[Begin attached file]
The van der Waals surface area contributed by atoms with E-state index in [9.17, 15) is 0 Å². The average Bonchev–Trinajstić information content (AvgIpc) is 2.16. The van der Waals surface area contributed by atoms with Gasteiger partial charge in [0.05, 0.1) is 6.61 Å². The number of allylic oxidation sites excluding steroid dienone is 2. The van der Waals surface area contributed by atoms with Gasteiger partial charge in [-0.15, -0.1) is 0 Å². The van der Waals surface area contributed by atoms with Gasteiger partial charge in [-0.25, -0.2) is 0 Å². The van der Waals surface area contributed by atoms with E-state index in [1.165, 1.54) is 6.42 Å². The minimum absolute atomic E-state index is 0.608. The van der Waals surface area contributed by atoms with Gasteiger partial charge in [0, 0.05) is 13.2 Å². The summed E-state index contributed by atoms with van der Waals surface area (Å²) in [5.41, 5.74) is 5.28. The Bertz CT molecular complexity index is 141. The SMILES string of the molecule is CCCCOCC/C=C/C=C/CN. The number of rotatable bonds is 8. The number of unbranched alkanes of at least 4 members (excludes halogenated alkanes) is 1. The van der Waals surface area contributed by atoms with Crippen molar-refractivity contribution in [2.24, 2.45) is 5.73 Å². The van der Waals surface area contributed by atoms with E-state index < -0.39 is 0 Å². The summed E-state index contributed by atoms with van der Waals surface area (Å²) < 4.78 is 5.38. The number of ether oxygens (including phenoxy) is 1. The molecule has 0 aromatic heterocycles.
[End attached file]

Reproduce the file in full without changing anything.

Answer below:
The van der Waals surface area contributed by atoms with E-state index in [9.17, 15) is 0 Å². The average Bonchev–Trinajstić information content (AvgIpc) is 2.16. The van der Waals surface area contributed by atoms with Gasteiger partial charge in [0.05, 0.1) is 6.61 Å². The number of allylic oxidation sites excluding steroid dienone is 2. The van der Waals surface area contributed by atoms with Gasteiger partial charge in [-0.15, -0.1) is 0 Å². The van der Waals surface area contributed by atoms with Gasteiger partial charge in [-0.25, -0.2) is 0 Å². The van der Waals surface area contributed by atoms with E-state index in [1.165, 1.54) is 6.42 Å². The minimum absolute atomic E-state index is 0.608. The van der Waals surface area contributed by atoms with Gasteiger partial charge in [0, 0.05) is 13.2 Å². The summed E-state index contributed by atoms with van der Waals surface area (Å²) in [5.41, 5.74) is 5.28. The Bertz CT molecular complexity index is 141. The SMILES string of the molecule is CCCCOCC/C=C/C=C/CN. The number of rotatable bonds is 8. The number of unbranched alkanes of at least 4 members (excludes halogenated alkanes) is 1. The van der Waals surface area contributed by atoms with Crippen molar-refractivity contribution in [2.24, 2.45) is 5.73 Å². The van der Waals surface area contributed by atoms with E-state index < -0.39 is 0 Å². The summed E-state index contributed by atoms with van der Waals surface area (Å²) < 4.78 is 5.38. The number of ether oxygens (including phenoxy) is 1. The molecule has 0 aromatic heterocycles.